To assess the variability of several indicators throughout the country, we grouped the regions into four major areas, following the European Union recommendations (European Union, 2003): north-west, north-east, central and southern (including Sardinia).

Statistical analysis

In-patient facility characteristics and activity data were summarised using descriptive statistics. All analyses were conducted using the Statistical Package for the Social Sciences version 12.01 for Windows.

RESULTS

In the 20 participating regions, the project surveyed 262 general hospital psychiatric units, with a total of 3431 beds; 23 university psychiatric clinics, with 399 beds; and 16 community mental health centres, located in Friuli-Venezia Giulia (n=10) and in Campania (n=6), with 98 beds. Nearly all public in-patient facilities participated in the survey. There were only four refusals (three general hospital units and one university clinic), all located in Lombardy. Overall, Italy (excluding Sicily) had 4108 public acute in-patient beds available (including the four units not included in the survey), with 0.78 beds for 10 000 inhabitants.

We also surveyed eight medical wards (limited to some areas in Tuscany) with a total of 20 beds available for psychiatric in-patients, and six additional in-patient facilities with 98 beds, which, however, did not admit involuntary patients. These latter facilities were located outside general hospitals and admitted mainly medium-term patients. As these units presented a different profile from the main three groups, we excluded them from subsequent analyses (together with the four refusals). There were 54 private in-patient facilities, with 4862 beds and 0.94 beds per 10 000 inhabitants; these units were located in ten regions, and all took part in the study. These facilities have only psychiatric beds, and cannot admit compulsory patients.

The overall number of acute, short-term psychiatric beds (public and private) in Italy (except Sicily) is therefore 8970, i.e. 1.72 per 10 000 inhabitants. Three regions (Lazio, Campania and Calabria), located in central and southern Italy, which have the fewest public acute beds, also showed the highest concentration of private beds. Table 1 summarises the main organisational characteristics of Italian in-patient facilities.

View this table:
Table 1

In-patient facility organisation and management characteristics

All but two of the general hospital psychiatric units were opened in the decade after the 1978 reform law was approved and nearly 60% of the 24 h community mental health centres opened in the past 6 years; in contrast, all private facilities but one were already operational in 1978.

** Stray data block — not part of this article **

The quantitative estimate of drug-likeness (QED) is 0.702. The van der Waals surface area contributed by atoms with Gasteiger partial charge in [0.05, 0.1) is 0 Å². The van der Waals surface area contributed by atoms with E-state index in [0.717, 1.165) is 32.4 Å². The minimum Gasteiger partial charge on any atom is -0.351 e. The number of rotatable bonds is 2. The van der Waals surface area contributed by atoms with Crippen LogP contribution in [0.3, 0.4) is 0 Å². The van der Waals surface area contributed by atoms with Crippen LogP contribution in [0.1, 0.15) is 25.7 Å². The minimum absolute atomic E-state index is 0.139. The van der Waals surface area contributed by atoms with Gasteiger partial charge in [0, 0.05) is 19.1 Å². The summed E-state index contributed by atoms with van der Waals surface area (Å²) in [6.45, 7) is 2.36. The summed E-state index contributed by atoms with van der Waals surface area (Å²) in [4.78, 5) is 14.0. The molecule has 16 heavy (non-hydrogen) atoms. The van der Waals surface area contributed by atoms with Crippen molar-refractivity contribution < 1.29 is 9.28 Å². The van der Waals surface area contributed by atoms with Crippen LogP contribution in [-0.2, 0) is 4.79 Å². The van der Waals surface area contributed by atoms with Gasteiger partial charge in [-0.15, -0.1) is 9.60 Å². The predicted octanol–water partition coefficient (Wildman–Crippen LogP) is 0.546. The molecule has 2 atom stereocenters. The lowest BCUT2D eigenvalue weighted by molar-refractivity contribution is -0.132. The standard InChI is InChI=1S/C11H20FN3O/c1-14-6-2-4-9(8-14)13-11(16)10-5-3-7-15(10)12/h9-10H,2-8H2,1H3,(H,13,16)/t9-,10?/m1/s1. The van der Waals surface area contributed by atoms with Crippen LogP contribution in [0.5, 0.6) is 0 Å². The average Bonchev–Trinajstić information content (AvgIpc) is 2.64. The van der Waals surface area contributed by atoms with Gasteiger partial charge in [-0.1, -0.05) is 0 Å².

Physical characteristics

Table 2 shows the main physical and logistic characteristics and the staffing of Italian acute in-patient facilities. Most public facilities (n=230, 81.3%) were located in buildings built before 1980, and only 37 (13.1%) facilities had been built since 1991. As for private facilities, all but one had been built before 1972. All general hospital units and university clinics were functionally integrated with a general hospital. Half of the general hospital units were located on the ground floor, but seven (3%) were situated in basements, and the remainder on upper floors. Approximately two-thirds of general hospital units and university clinics had an outdoor area available for in-patients, whereas this was available for all private facilities.

View this table:
Table 2

In-patient facility logistics, physical characteristics and staffing

A considerable proportion of general hospital units (42%, n=111) and two-thirds of university clinics had no single rooms available, and only 8 of the general hospital units (3%) had at least five single rooms; also 8 (15%) private facilities had no single rooms. At least one three-bedded room was present in 126 general hospital units (48.1%), in 12 (52.2%) university clinics and in 39 (82.2%) private facilities. Availability of patient bathrooms varied: general hospital units had a mean of 0.4 (s.d.=0.2) bathrooms for each bed, and university clinics a mean of 0.3 (s.d.=0.2); the mean was slightly higher for the 24 h community mental health centres (0.6, s.d.=0.3). Private facilities had a value similar to the general hospital units (0.4, s.d.=0.1).